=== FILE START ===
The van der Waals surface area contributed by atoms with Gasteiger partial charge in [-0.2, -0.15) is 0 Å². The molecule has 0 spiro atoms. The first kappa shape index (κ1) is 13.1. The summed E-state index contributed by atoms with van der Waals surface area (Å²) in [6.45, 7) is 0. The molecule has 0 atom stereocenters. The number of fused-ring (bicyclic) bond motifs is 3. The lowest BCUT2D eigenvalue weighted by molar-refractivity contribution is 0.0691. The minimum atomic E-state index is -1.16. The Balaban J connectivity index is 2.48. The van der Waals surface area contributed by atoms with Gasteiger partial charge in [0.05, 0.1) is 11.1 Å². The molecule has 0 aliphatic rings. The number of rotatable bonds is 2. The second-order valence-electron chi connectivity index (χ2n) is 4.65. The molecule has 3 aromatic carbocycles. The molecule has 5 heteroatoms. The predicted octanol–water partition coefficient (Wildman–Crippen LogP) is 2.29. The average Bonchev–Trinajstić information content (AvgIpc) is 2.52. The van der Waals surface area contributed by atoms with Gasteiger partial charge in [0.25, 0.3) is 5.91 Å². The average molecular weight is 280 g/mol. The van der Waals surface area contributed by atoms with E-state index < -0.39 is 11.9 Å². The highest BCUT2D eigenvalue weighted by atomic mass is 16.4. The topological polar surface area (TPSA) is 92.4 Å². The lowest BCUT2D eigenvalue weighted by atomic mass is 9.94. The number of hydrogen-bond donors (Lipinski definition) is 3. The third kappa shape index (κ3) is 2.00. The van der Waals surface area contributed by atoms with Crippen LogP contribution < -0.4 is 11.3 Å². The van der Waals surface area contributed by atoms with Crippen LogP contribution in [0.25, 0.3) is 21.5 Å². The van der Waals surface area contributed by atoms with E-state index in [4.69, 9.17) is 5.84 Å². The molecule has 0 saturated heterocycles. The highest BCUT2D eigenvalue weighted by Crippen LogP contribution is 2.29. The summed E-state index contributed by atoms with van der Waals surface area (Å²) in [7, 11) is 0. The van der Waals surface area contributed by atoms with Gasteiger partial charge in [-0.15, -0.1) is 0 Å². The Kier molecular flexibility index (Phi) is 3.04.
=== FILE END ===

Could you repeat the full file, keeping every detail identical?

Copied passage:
The van der Waals surface area contributed by atoms with Gasteiger partial charge in [-0.2, -0.15) is 0 Å². The molecule has 0 spiro atoms. The first kappa shape index (κ1) is 13.1. The summed E-state index contributed by atoms with van der Waals surface area (Å²) in [6.45, 7) is 0. The molecule has 0 atom stereocenters. The number of fused-ring (bicyclic) bond motifs is 3. The lowest BCUT2D eigenvalue weighted by molar-refractivity contribution is 0.0691. The minimum atomic E-state index is -1.16. The Balaban J connectivity index is 2.48. The van der Waals surface area contributed by atoms with Gasteiger partial charge in [0.05, 0.1) is 11.1 Å². The molecule has 0 aliphatic rings. The number of rotatable bonds is 2. The second-order valence-electron chi connectivity index (χ2n) is 4.65. The molecule has 3 aromatic carbocycles. The molecule has 5 heteroatoms. The predicted octanol–water partition coefficient (Wildman–Crippen LogP) is 2.29. The average Bonchev–Trinajstić information content (AvgIpc) is 2.52. The van der Waals surface area contributed by atoms with Gasteiger partial charge in [0.25, 0.3) is 5.91 Å². The average molecular weight is 280 g/mol. The van der Waals surface area contributed by atoms with E-state index < -0.39 is 11.9 Å². The highest BCUT2D eigenvalue weighted by atomic mass is 16.4. The topological polar surface area (TPSA) is 92.4 Å². The lowest BCUT2D eigenvalue weighted by atomic mass is 9.94. The number of hydrogen-bond donors (Lipinski definition) is 3. The third kappa shape index (κ3) is 2.00. The van der Waals surface area contributed by atoms with Crippen LogP contribution < -0.4 is 11.3 Å². The van der Waals surface area contributed by atoms with Crippen LogP contribution in [0.25, 0.3) is 21.5 Å². The van der Waals surface area contributed by atoms with E-state index in [4.69, 9.17) is 5.84 Å². The molecule has 0 saturated heterocycles. The highest BCUT2D eigenvalue weighted by Crippen LogP contribution is 2.29. The summed E-state index contributed by atoms with van der Waals surface area (Å²) in [7, 11) is 0. The van der Waals surface area contributed by atoms with Gasteiger partial charge in [-0.15, -0.1) is 0 Å². The Kier molecular flexibility index (Phi) is 3.04.